Mary Wyatt still remembers the things that would trigger her mom to raise her voice at her as a child.

“My mother yelled at me for my behavior, grades, or even when she struggled with her own personal trials,” says Wyatt, a motivational coach and mother of two who lives in Chesterfield, VA.

When Wyatt became a mother, she found herself repeating the pattern with her son. “Enduring this yelling technique growing up should have been more of a reason for me not to do it,” she says. By the time she had her second child, a girl, “it was evident a change was needed,” Wyatt says.

It didn’t happen overnight, she says, but she found strategies to break the cycle and stop herself from yelling. You can,too. Doing so is good for your relationship with your child – and for both you and your child’s mental health.

The first step is to know when you’re about to lose your cool.

You may feel irritable, anxious, or out of control. Being aware of what your body feels like is key.

Look for physical cues like:

  • A clenched jaw
  • A tight chest
  • An upset stomach
  • Your heart rate speeds up
  • Your breathing pattern changes
  • Your skin starts to literally feel warmer

“Once you’re aware of your physical clues, you can move into quick tools for resetting,” says Amy Hoyt, PhD, co-founder of Mending Trauma in Monett, MO.

When you notice these signs, try these quick-acting strategies to turn things around.

Double-inhale sigh. Take two inhales in a row through your nose, without exhaling. After the second inhale, exhale with a sigh through your mouth. Repeat one to three times.

“This is a tool to quickly offload carbon dioxide and increase oxygen, which helps to immediately calm your nervous system,” Hoyt says.

Mindfulness exercise. Notice three things in your immediate environment. What do you see, hear, or smell? Focus on it. This puts you in the present moment to lower your anxiety and calm your nerves.

Bilateral stimulation. Tap your opposite feet or big toes in an alternate rhythm while repeating a key soothing phrase to yourself, like “I am safe.” This regulates your nervous system to prevent you from flying off the handle.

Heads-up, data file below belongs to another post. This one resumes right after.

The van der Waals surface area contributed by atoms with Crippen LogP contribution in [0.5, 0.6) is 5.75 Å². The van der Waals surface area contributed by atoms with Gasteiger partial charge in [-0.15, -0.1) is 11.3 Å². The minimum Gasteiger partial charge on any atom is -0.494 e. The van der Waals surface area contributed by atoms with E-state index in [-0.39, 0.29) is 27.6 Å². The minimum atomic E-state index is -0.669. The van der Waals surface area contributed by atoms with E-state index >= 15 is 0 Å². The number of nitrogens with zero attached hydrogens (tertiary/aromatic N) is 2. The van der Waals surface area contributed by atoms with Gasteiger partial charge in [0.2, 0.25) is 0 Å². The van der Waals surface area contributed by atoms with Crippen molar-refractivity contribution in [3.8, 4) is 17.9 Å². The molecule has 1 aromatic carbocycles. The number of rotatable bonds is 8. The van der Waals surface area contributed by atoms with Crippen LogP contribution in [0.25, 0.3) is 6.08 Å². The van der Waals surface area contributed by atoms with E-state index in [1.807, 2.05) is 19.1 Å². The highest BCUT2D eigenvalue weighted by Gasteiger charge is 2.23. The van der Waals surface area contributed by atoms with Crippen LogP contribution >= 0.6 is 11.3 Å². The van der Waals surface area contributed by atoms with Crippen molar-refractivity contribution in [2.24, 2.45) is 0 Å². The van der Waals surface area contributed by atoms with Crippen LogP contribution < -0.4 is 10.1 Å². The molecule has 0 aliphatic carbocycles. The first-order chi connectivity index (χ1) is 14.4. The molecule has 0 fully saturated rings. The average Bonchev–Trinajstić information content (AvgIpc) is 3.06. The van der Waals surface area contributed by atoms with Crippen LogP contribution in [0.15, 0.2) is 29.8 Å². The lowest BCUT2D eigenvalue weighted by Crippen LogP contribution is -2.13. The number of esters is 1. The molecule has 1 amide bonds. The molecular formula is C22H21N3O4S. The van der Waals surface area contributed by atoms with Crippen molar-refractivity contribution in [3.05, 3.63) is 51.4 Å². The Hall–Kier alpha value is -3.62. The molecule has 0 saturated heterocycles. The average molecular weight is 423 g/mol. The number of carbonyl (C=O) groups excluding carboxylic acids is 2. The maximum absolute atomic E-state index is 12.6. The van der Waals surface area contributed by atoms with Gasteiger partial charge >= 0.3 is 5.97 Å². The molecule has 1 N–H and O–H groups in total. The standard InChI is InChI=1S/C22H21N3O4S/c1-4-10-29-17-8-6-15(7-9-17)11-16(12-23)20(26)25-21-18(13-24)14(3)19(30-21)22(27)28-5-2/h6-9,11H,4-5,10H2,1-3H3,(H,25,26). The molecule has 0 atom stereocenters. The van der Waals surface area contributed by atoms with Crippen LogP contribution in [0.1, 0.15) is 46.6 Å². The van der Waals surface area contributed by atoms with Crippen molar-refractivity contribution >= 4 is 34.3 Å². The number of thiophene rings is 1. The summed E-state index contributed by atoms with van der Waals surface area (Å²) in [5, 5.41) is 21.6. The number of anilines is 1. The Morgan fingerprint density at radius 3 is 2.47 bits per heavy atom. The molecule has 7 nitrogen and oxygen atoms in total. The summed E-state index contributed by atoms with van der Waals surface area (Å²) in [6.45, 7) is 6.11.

These strategies are subtle so they also work when you’re out in public, says Hoyt, who uses them with her own five kids.

Devin Sabraw, a blogger who writes about Airbnb, coffee, and gardening, uses a similar strategy with his young son. “When I feel like yelling, I clear the anger by focusing on my breathing,” he says.

Sabraw, who lives in Calgary, Canada, pays attention to his chest as it goes up and down. He learned this by practicing meditation, a mindfulness technique that may also help you stay calm.

You’re more likely to yell when something sets you off. These are called triggers.

“Triggers can include a messy space, whining, upcoming work deadlines, and a recent quarrel with your partner,” says Pauline Yeghnazar Peck, PhD, a psychologist in Santa Barbara, CA.

Try to pinpoint your triggers. Simply knowing what they are reduces the possibility that they’ll trigger you, Peck says.

Model the tone you want your child to follow. Remember that emotions are  contagious — and that as the adult, you are responsible for your child’s wellbeing.

 “If you stay calm, your child will have a better chance of staying calm as well,” says J. Stuart Ablon, PhD, director of Think:Kids, a program in Massachusetts General Hospital’s psychiatry department.

It may be the opposite of what you want to do, but using a soft, gentle voice may get your child’s attention better than yelling. You can even try whispering. Avoid calling your child from another room.

Get down on your child’s level. Kneel or sit. Look your child in the eye. If you need to get their attention, gently touch their shoulder or arm. This may help both of you stay calm and quell your urge to yell.

When Wyatt found herself on the verge of yelling, she tried shifting her perspective. This allowed her to think about what her daughter was going through instead of simply reacting.

“Be curious, not furious,” Ablon says. “Ask questions without jumping to conclusions so you can find out what’s going on for your child. Be a detective.”

This is a good mantra for when you’re about to raise your voice, Ablon says. “Just like us parents, our kids are doing the best they can to handle things with the skills they can muster at the moment.”

Remind yourself they’re not trying to push your buttons. They’re frustrated, just like you.

Sometimes you simply need a break. Tell your child you need a minute to yourself. Go into another room, take a few deep breaths, and come back feeling calmer.

Wyatt says reflection helped her break the cycle of yelling. Thinking about her upbringing and reminding herself how yelling made her feel helped her stop once and for all.

 

If you find it hard to stop the pattern of yelling at your children, consider taking a parenting class. If working on these changes bring up difficult memories from your own childhood, you may want to talk to a therapist. You may learn new skills to help both of you thrive.

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